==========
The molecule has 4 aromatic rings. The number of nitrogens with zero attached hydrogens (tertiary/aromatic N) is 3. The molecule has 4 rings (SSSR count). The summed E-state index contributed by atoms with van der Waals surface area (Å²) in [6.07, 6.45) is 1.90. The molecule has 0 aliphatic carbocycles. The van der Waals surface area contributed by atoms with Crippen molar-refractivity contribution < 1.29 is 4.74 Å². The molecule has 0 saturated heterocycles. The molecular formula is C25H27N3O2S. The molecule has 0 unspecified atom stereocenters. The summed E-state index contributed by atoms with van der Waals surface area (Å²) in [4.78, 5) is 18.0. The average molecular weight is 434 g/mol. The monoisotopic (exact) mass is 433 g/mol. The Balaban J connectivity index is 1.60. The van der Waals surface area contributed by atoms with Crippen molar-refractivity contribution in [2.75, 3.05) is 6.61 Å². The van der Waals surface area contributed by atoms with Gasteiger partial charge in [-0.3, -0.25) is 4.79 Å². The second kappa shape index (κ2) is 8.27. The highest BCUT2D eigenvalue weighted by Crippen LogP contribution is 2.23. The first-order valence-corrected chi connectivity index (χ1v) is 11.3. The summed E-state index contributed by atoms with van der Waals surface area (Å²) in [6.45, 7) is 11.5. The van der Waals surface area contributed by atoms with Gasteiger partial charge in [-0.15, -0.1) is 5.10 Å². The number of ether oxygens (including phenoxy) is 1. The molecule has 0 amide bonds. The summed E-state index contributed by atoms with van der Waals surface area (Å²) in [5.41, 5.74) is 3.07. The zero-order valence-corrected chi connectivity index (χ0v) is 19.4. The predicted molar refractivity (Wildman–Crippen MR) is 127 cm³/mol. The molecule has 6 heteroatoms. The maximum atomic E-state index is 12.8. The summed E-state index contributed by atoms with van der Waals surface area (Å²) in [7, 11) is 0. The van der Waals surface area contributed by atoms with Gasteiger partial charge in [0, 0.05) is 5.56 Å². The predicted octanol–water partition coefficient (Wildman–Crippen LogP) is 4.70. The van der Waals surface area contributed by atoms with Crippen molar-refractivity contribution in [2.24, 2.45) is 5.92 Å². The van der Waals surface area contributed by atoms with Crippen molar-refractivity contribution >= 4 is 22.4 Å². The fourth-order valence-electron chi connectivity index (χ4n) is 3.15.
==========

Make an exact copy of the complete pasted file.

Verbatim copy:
The molecule has 4 aromatic rings. The number of nitrogens with zero attached hydrogens (tertiary/aromatic N) is 3. The molecule has 4 rings (SSSR count). The summed E-state index contributed by atoms with van der Waals surface area (Å²) in [6.07, 6.45) is 1.90. The molecule has 0 aliphatic carbocycles. The van der Waals surface area contributed by atoms with Crippen molar-refractivity contribution < 1.29 is 4.74 Å². The molecule has 0 saturated heterocycles. The molecular formula is C25H27N3O2S. The molecule has 0 unspecified atom stereocenters. The summed E-state index contributed by atoms with van der Waals surface area (Å²) in [4.78, 5) is 18.0. The average molecular weight is 434 g/mol. The monoisotopic (exact) mass is 433 g/mol. The Balaban J connectivity index is 1.60. The van der Waals surface area contributed by atoms with Crippen molar-refractivity contribution in [2.75, 3.05) is 6.61 Å². The van der Waals surface area contributed by atoms with Gasteiger partial charge in [-0.3, -0.25) is 4.79 Å². The second kappa shape index (κ2) is 8.27. The highest BCUT2D eigenvalue weighted by Crippen LogP contribution is 2.23. The first-order valence-corrected chi connectivity index (χ1v) is 11.3. The summed E-state index contributed by atoms with van der Waals surface area (Å²) in [6.45, 7) is 11.5. The van der Waals surface area contributed by atoms with Gasteiger partial charge in [-0.15, -0.1) is 5.10 Å². The number of ether oxygens (including phenoxy) is 1. The molecule has 0 amide bonds. The summed E-state index contributed by atoms with van der Waals surface area (Å²) in [5.41, 5.74) is 3.07. The zero-order valence-corrected chi connectivity index (χ0v) is 19.4. The predicted molar refractivity (Wildman–Crippen MR) is 127 cm³/mol. The molecule has 6 heteroatoms. The maximum atomic E-state index is 12.8. The summed E-state index contributed by atoms with van der Waals surface area (Å²) in [7, 11) is 0. The van der Waals surface area contributed by atoms with Gasteiger partial charge in [0, 0.05) is 5.56 Å². The predicted octanol–water partition coefficient (Wildman–Crippen LogP) is 4.70. The van der Waals surface area contributed by atoms with Crippen molar-refractivity contribution in [2.24, 2.45) is 5.92 Å². The van der Waals surface area contributed by atoms with Crippen molar-refractivity contribution >= 4 is 22.4 Å². The fourth-order valence-electron chi connectivity index (χ4n) is 3.15.